By Aidah Ssebandake & Dina Pataki 

Have you ever attended a meeting and thought “why am I here?” or by the end of a meeting thought “we have discussed everything but achieved nothing”? If you have, , chances are people attending meetings you lead have too! Sending the meeting request is easy but designing a meeting with a clear purpose can be a bit tricker.  

We think a clear meeting purpose – and goal – is the starting point for a great meeting. And we have three tips to set you up for success.  

Tip 1: Don’t assume you need a meeting  

Before you even open your outlook calendar or scheduling assistant, you need to decide whether calling a meeting is necessary. Make a conscious effort to think about what your goal is. If it is simply to share information and keep people in the loop, you probably don’t need real-time communication. Instead, you could deliver your message via an email or through slack. You can even record a short video or voice message if you want people to pay attention. In our view, meetings are best reserved for activities that require real-time collaboration. Figure 1 shows some clear steps to follow when thinking about whether you really need a meeting. Going through this process will help you not only to make the right call on the necessity of the meeting but to clarify its purpose as well.   

Text Box

Diagram Description automatically generated

Tip 2: Don’t just define a purpose – define the desired outcome 

Now that you have decided that a meeting is the most effective way to discuss the issue at hand, it’s time to get clear on what exactly you wish to achieve by the end of this meeting. Let’s call this goal the desired outcome of the meeting. There is a subtle but important difference between how one answers the question “What is the purpose of this meeting?” and “What is the desired outcome of this meeting”?  

The distinction is best described through an example. What difference do you see between the two answers below?  

Example 1 Question: What is the purpose of this meeting?  

Answer:  To discuss the budget 

Example 2 Question: What is the desired outcome of this meeting?  

Answer: To reach a finalised and approved budget by the end of the meeting 

The answer in Example 1 might sound straight forward but it is relatively easy to “have a discussion about the budget” yet not make any progress. The goal is not specific enough, making it difficult to evaluate whether it was actually achieved by the end of the meeting. In contrast, the second answer (prompted by the question on the desired outcome) creates a more tangible goal and a clear meeting focus. For your next meetings, include a statement in the calendar invite (or the first 5 minutes of the meeting) that starts with: “The desired outcome of this meeting is to …” 

With the clearly formulated purpose statement in mind, you can construct your meeting agenda more easily. One practical way to help guide attendees through the meeting is to list agenda items as questions. Sticking to our budget example, you could include questions like:

 “Which changes, if any, should we make to the budget?” 

“What cuts can we make to get the budget under £50k?”  

Questions help attendees activate their problem-solving thinking, making them better equipped to prepare for the discussion and join the meeting with potential solutions. Make sure you place the desired outcome at the top of your meeting agenda and in the calendar invite, in the case of virtual meetings, so attendees can adequately prepare for the meeting.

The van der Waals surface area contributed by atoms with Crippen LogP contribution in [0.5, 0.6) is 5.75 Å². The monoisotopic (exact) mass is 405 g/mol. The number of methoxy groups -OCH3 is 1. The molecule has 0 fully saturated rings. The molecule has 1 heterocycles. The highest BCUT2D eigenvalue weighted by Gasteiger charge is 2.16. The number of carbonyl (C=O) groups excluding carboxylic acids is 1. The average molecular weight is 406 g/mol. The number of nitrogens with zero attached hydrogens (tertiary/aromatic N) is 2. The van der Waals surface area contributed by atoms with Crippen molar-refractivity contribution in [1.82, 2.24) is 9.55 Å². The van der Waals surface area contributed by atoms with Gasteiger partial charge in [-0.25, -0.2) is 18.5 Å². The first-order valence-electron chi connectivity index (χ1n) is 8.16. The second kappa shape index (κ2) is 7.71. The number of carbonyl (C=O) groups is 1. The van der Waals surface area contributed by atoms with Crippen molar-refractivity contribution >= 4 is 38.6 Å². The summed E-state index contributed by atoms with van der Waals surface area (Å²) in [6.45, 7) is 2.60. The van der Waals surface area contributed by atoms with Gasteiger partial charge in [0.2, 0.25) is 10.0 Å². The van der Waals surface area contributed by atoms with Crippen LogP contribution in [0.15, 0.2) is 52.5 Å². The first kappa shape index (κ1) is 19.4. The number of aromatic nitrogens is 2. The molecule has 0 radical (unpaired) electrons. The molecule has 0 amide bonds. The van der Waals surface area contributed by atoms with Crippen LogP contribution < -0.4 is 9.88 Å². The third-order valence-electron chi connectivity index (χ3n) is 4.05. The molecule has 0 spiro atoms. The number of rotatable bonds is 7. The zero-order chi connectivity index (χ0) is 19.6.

Tip 3 – Get active agreement with your meeting purpose 

You now have a clear goal-focused agenda that you shared amongst attendees before the meeting. Great. But this is no guarantee that everyone equally understands the meeting purpose when the meeting starts. Some might not have read the agenda, some might want to discuss other points and some are still finishing up an email from before.  

This is why it is crucial to kick-off the meeting by restating the desired outcome and the planned agenda. Make sure everyone is on board with the plan –  ask for visual or verbal confirmation, such as a nod, “yes” or thumbs up. You may want to ask people if they think the goal is realistic and achievable in the time – getting them to buy into the meeting objectives. You might also get people to say if there are any other things they have a burning desire to discuss or get done in the meeting. If they do, you are better off allowing them to mention it and then either building it into the agenda or explicitly parking it until another time.  

Spending five minutes on clarifying the desired meeting outcome(s) and agenda will ensure that everyone is on the same page. Keep the agenda clearly visible either as a handout or, for virtual meetings, in the chat function or a shared document. Not only will the purpose of the meeting be clear from the start, but the agenda will also act as a point of reference to ensure that the meeting achieves its goals.  

With our top three tips covered above, you are set to lead your next meeting with a clear purpose and direction. Just remember to: 

  1. Really consider whether there needs to be a meeting at all. Can you solve the problem by shooting a quick email? 

  1. Formulate the meeting purpose as “the desired outcome” and create an action orientated agenda with items formulated as questions. Share this with attendees prior to the meeting. 

  1. Start the meeting by revisiting and getting buy in to the desired meeting outcome and agenda.  

Recommended Posts